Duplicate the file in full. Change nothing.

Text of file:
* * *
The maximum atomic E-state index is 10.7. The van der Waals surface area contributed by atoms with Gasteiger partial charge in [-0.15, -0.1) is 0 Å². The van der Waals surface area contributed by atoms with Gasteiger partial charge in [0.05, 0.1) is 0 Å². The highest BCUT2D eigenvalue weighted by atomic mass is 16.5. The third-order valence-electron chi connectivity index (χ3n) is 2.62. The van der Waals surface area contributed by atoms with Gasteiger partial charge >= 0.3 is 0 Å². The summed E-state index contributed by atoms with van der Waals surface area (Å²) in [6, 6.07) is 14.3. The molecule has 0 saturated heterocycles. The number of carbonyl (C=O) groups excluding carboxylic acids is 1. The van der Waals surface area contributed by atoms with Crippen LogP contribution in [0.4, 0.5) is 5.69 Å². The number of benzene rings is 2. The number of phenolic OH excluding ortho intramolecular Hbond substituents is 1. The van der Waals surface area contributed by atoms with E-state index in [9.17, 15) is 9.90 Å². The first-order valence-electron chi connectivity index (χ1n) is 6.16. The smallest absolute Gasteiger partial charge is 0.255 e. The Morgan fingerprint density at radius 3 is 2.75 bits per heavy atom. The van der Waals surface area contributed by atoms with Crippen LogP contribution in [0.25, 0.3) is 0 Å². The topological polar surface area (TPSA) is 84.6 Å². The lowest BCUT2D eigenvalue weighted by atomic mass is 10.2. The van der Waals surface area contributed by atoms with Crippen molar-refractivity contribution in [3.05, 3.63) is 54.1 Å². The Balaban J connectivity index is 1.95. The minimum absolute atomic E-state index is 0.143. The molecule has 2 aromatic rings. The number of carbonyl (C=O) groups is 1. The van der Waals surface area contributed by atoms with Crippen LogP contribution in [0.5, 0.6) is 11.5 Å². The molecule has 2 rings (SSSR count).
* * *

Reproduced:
The maximum atomic E-state index is 10.7. The van der Waals surface area contributed by atoms with Gasteiger partial charge in [-0.15, -0.1) is 0 Å². The van der Waals surface area contributed by atoms with Gasteiger partial charge in [0.05, 0.1) is 0 Å². The highest BCUT2D eigenvalue weighted by atomic mass is 16.5. The third-order valence-electron chi connectivity index (χ3n) is 2.62. The van der Waals surface area contributed by atoms with Gasteiger partial charge >= 0.3 is 0 Å². The summed E-state index contributed by atoms with van der Waals surface area (Å²) in [6, 6.07) is 14.3. The molecule has 0 saturated heterocycles. The number of carbonyl (C=O) groups excluding carboxylic acids is 1. The van der Waals surface area contributed by atoms with Crippen LogP contribution in [0.4, 0.5) is 5.69 Å². The number of benzene rings is 2. The number of phenolic OH excluding ortho intramolecular Hbond substituents is 1. The van der Waals surface area contributed by atoms with E-state index in [9.17, 15) is 9.90 Å². The first-order valence-electron chi connectivity index (χ1n) is 6.16. The smallest absolute Gasteiger partial charge is 0.255 e. The Morgan fingerprint density at radius 3 is 2.75 bits per heavy atom. The van der Waals surface area contributed by atoms with Crippen LogP contribution in [0.25, 0.3) is 0 Å². The topological polar surface area (TPSA) is 84.6 Å². The lowest BCUT2D eigenvalue weighted by atomic mass is 10.2. The van der Waals surface area contributed by atoms with Crippen molar-refractivity contribution in [3.05, 3.63) is 54.1 Å². The Balaban J connectivity index is 1.95. The minimum absolute atomic E-state index is 0.143. The molecule has 2 aromatic rings. The number of carbonyl (C=O) groups is 1. The van der Waals surface area contributed by atoms with Crippen LogP contribution in [0.5, 0.6) is 11.5 Å². The molecule has 2 rings (SSSR count).